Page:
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Past and future ocean productivity: Using ancient extinction crises to inform how we respond to today’s threats

  • Full or part time
  • Application Deadline
    Monday, January 06, 2020
  • Competition Funded PhD Project (European/UK Students Only)
    Competition Funded PhD Project (European/UK Students Only)

Project Description

The World’s ocean ecosystems may change fundamentally in the next few centuries due to the severe threats posed by present-day human activities which together are changing natural systems like never before. The Intergovernmental Panel for Climate Change modelling of future oceans predicts that a variety of extreme environmental and ecological changes will occur if we continue on our current trajectory. These changes include an imminent “productivity crisis” due to changes in the availability of the essential nutrient nitrogen (N) discharged from agricultural practices, wastewater treatment, fossil fuel and biomass combustion. Nitrogen drives eutrophication – the over-fertilization the oceans – and changes patterns of global marine primary productivity (Fig. 1), causing proliferation of harmful algal blooms and the depletion of ocean oxygen. The dramatic increases in N discharges since pre-industrial times have altered the balance of the marine fixed-N inventory and will drive future primary productivity changes as global populations, and so demand for resources, continue to grow. Confounding factors associated with climate change are likely to fundamentally change the amount and types of primary and secondary productivity in continental-margin ecosystems (e.g. more bacteria, less fish). These synergistic stresses are predicted to dramatically reduce already diminished biodiversity with catastrophic results for marine ecosystems and the services they provide to humans (e.g., fisheries, coastal protection). Such changes will also destabilise the carbon cycle, with major, unpredictable implications for atmospheric CO2 and global warming (dead biomass is sequestered as carbon in the oceans, reducing the amount in the atmosphere). Of great concern is that we do not know how, and over what time, ecosystems will respond to change, as current models are inadequate.

Earth history records numerous examples of N-cycle perturbations that probably occurred – and had impacts persisting over timescales that were orders of magnitudes longer (millions not thousands of years) than those predicted for the present-day oceans. These ancient crises are associated with the greatest mass extinctions, suggesting a causal link between these phenomena. Models for the modern oceans might hugely underestimate the temporal, spatial, and ecological scales of the impending crisis.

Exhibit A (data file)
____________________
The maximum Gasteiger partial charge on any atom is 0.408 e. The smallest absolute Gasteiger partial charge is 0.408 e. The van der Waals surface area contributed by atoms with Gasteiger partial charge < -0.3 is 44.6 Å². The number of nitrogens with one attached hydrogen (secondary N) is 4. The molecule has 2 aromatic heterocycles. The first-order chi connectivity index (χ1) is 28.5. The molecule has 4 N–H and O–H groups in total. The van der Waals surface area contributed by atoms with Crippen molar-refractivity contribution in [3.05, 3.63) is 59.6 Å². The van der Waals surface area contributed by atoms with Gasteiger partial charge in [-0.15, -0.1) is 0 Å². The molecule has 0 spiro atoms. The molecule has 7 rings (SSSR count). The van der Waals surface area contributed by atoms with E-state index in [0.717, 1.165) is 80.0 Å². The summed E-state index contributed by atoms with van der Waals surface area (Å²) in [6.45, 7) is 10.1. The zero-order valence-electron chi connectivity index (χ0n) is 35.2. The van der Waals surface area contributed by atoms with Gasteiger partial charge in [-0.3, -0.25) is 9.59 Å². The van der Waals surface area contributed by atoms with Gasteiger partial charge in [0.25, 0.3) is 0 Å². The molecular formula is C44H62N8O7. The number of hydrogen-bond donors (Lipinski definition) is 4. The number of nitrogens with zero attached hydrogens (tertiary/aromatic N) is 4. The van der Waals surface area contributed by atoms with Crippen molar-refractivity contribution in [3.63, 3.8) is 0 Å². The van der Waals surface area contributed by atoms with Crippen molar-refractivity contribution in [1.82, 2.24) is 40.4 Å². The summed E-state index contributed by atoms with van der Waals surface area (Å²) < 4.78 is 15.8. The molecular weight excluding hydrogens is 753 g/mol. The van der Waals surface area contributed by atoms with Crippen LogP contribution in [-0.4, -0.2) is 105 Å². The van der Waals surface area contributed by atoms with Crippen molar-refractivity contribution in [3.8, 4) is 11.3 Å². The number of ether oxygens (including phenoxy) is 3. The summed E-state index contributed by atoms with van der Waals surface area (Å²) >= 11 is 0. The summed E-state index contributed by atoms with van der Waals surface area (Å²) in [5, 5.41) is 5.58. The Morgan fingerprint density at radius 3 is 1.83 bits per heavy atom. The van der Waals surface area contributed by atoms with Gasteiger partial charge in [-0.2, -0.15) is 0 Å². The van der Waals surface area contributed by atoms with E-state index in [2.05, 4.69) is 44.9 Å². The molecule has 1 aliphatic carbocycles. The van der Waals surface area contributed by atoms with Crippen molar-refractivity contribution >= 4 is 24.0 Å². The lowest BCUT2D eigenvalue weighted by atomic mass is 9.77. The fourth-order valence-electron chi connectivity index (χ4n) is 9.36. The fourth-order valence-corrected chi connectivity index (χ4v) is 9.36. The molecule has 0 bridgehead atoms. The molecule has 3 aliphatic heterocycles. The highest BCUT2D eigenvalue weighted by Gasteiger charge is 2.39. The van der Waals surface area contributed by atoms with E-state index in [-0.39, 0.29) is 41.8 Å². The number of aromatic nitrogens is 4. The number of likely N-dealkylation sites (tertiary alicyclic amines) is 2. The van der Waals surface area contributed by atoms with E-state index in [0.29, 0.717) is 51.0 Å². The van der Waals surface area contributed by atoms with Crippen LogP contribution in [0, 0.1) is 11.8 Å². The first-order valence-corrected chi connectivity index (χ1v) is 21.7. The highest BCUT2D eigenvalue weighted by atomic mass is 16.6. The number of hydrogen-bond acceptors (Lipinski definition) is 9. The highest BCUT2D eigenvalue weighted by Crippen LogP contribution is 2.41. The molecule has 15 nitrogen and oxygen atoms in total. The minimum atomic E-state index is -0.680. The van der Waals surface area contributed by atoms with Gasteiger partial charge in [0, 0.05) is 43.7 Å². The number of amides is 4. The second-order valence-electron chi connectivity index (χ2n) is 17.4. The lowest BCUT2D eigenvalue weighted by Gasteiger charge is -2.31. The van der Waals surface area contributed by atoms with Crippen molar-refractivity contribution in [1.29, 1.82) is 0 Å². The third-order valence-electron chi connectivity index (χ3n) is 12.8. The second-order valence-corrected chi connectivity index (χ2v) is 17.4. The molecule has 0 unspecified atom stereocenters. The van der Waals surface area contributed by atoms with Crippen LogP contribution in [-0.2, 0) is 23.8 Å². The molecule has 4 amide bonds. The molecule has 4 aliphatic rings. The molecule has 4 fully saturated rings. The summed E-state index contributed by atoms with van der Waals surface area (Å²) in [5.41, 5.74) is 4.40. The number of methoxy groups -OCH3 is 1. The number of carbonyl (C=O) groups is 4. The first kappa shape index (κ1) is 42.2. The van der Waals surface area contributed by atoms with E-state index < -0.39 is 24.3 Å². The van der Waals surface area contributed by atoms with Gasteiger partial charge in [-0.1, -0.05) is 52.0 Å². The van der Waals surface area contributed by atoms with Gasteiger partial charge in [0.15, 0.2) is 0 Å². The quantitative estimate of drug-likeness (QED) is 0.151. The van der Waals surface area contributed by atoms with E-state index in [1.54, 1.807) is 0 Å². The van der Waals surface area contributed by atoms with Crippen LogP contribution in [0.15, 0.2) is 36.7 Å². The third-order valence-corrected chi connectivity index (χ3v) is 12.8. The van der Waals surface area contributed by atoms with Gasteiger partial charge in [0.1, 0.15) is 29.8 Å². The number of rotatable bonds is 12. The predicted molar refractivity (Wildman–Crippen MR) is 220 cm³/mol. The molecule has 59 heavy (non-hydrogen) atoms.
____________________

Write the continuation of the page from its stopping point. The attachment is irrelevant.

There is a clear mismatch between the forecasts for the future and ancient ocean: it has been suggested that atmospheric N fixation will relieve N limitation in modern oceans, stimulating primary production that in turn sequesters carbon into the oceans, buffering rising atmospheric CO2 concentrations. In contrast, runaway greenhouse conditions have occurred multiple times in deep time (e.g. Early Triassic, 250 million years ago) and were associated with changes in ocean upwelling patterns along continental margins, a reduction in marine productivity and a deepening of the nutricline, reducing the rate of delivery of nutrients to the photic zone, suppressing biodiversity and carbon burial. In order to predict the impact of nutrient changing dynamics on the future oceans, and the global climate they regulate we need to understand the long-term interactions between global warming, productivity, and the global C and N cycles. If the events of the past do play out in the modern oceans, the impending “productivity crisis” will be the greatest threat to life on Earth.

This project will evaluate the causes and consequences of past N-driven productivity crises in the geological record, and determine their links to multiple marine mass extinction events through novel and standard geochemical and palaeontological methods. The data will inform predictions about the Earth’s future.

Funding Notes

Eligible for funding under the NERC Panorama DTP (stipend and UK/EU fees for 3.5 years)

View Website

1) Contact the supervisor of your chosen project to register your interest. Please note that you can only apply for 1 project within the DTP.

2) Apply online - View Website

The programme code is ‘NERC PANORAMA DTP’. Section 10 request information about the research area - you should input the title of the project that you wish to be considered for and the supervisors’ names.

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